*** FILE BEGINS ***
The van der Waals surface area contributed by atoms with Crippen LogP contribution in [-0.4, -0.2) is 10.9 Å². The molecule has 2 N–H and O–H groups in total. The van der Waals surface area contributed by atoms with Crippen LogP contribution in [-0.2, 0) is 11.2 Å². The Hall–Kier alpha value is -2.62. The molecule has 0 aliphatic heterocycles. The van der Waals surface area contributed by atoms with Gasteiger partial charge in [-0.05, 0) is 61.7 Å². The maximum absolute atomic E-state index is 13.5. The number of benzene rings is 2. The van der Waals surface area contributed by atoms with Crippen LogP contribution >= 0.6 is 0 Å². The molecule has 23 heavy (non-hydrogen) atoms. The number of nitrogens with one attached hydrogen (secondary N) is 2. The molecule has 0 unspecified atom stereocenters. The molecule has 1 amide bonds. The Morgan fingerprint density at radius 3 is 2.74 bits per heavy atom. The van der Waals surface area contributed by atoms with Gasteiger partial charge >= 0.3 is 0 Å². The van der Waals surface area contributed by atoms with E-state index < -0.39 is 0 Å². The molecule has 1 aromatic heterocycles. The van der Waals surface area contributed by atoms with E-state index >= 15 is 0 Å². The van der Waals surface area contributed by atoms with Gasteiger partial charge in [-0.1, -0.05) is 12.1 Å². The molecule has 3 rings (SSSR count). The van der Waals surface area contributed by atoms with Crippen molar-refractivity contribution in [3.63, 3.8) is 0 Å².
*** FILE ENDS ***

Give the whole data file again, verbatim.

The van der Waals surface area contributed by atoms with Crippen LogP contribution in [-0.4, -0.2) is 10.9 Å². The molecule has 2 N–H and O–H groups in total. The van der Waals surface area contributed by atoms with Crippen LogP contribution in [-0.2, 0) is 11.2 Å². The Hall–Kier alpha value is -2.62. The molecule has 0 aliphatic heterocycles. The van der Waals surface area contributed by atoms with Gasteiger partial charge in [-0.05, 0) is 61.7 Å². The maximum absolute atomic E-state index is 13.5. The number of benzene rings is 2. The van der Waals surface area contributed by atoms with Crippen LogP contribution >= 0.6 is 0 Å². The molecule has 23 heavy (non-hydrogen) atoms. The number of nitrogens with one attached hydrogen (secondary N) is 2. The molecule has 0 unspecified atom stereocenters. The molecule has 1 amide bonds. The Morgan fingerprint density at radius 3 is 2.74 bits per heavy atom. The van der Waals surface area contributed by atoms with Gasteiger partial charge >= 0.3 is 0 Å². The van der Waals surface area contributed by atoms with E-state index < -0.39 is 0 Å². The molecule has 1 aromatic heterocycles. The van der Waals surface area contributed by atoms with E-state index >= 15 is 0 Å². The van der Waals surface area contributed by atoms with Gasteiger partial charge in [-0.1, -0.05) is 12.1 Å². The molecule has 3 rings (SSSR count). The van der Waals surface area contributed by atoms with Crippen molar-refractivity contribution in [3.63, 3.8) is 0 Å².